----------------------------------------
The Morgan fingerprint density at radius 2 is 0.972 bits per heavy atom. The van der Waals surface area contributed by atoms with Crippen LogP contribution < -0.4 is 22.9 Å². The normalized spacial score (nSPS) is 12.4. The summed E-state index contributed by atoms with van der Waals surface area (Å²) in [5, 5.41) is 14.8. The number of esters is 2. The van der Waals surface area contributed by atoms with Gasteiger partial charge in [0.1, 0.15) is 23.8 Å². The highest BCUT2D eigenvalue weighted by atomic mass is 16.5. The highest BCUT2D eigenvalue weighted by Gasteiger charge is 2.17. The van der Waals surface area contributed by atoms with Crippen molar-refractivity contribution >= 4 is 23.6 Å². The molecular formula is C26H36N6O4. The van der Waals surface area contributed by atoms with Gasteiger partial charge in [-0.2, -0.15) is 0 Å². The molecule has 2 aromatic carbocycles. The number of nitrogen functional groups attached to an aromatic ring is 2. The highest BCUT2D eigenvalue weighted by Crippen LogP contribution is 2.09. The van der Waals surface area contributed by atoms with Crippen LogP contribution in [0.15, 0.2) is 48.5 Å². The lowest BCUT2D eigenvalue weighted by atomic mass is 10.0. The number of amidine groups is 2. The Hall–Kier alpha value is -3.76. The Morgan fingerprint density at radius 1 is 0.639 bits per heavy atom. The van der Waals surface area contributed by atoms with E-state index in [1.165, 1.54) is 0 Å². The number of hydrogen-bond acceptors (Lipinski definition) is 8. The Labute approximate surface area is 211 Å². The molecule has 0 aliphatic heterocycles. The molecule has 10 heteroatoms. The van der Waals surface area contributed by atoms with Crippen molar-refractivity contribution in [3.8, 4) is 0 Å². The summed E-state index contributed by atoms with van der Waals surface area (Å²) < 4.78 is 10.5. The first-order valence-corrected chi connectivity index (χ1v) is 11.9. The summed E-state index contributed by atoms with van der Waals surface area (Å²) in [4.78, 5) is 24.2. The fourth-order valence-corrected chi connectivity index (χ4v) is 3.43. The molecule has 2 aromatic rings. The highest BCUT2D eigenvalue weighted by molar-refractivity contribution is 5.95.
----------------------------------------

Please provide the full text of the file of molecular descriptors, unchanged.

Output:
The Morgan fingerprint density at radius 2 is 0.972 bits per heavy atom. The van der Waals surface area contributed by atoms with Crippen LogP contribution < -0.4 is 22.9 Å². The normalized spacial score (nSPS) is 12.4. The summed E-state index contributed by atoms with van der Waals surface area (Å²) in [5, 5.41) is 14.8. The number of esters is 2. The van der Waals surface area contributed by atoms with Gasteiger partial charge in [0.1, 0.15) is 23.8 Å². The highest BCUT2D eigenvalue weighted by atomic mass is 16.5. The highest BCUT2D eigenvalue weighted by Gasteiger charge is 2.17. The van der Waals surface area contributed by atoms with Crippen molar-refractivity contribution >= 4 is 23.6 Å². The molecular formula is C26H36N6O4. The van der Waals surface area contributed by atoms with Gasteiger partial charge in [-0.2, -0.15) is 0 Å². The molecule has 2 aromatic carbocycles. The number of nitrogen functional groups attached to an aromatic ring is 2. The highest BCUT2D eigenvalue weighted by Crippen LogP contribution is 2.09. The van der Waals surface area contributed by atoms with Crippen LogP contribution in [0.15, 0.2) is 48.5 Å². The lowest BCUT2D eigenvalue weighted by atomic mass is 10.0. The number of amidine groups is 2. The Hall–Kier alpha value is -3.76. The Morgan fingerprint density at radius 1 is 0.639 bits per heavy atom. The van der Waals surface area contributed by atoms with E-state index in [1.165, 1.54) is 0 Å². The number of hydrogen-bond acceptors (Lipinski definition) is 8. The Labute approximate surface area is 211 Å². The molecule has 0 aliphatic heterocycles. The molecule has 10 heteroatoms. The van der Waals surface area contributed by atoms with Crippen molar-refractivity contribution in [3.8, 4) is 0 Å². The summed E-state index contributed by atoms with van der Waals surface area (Å²) < 4.78 is 10.5. The first-order valence-corrected chi connectivity index (χ1v) is 11.9. The summed E-state index contributed by atoms with van der Waals surface area (Å²) in [4.78, 5) is 24.2. The fourth-order valence-corrected chi connectivity index (χ4v) is 3.43. The molecule has 2 aromatic rings. The highest BCUT2D eigenvalue weighted by molar-refractivity contribution is 5.95.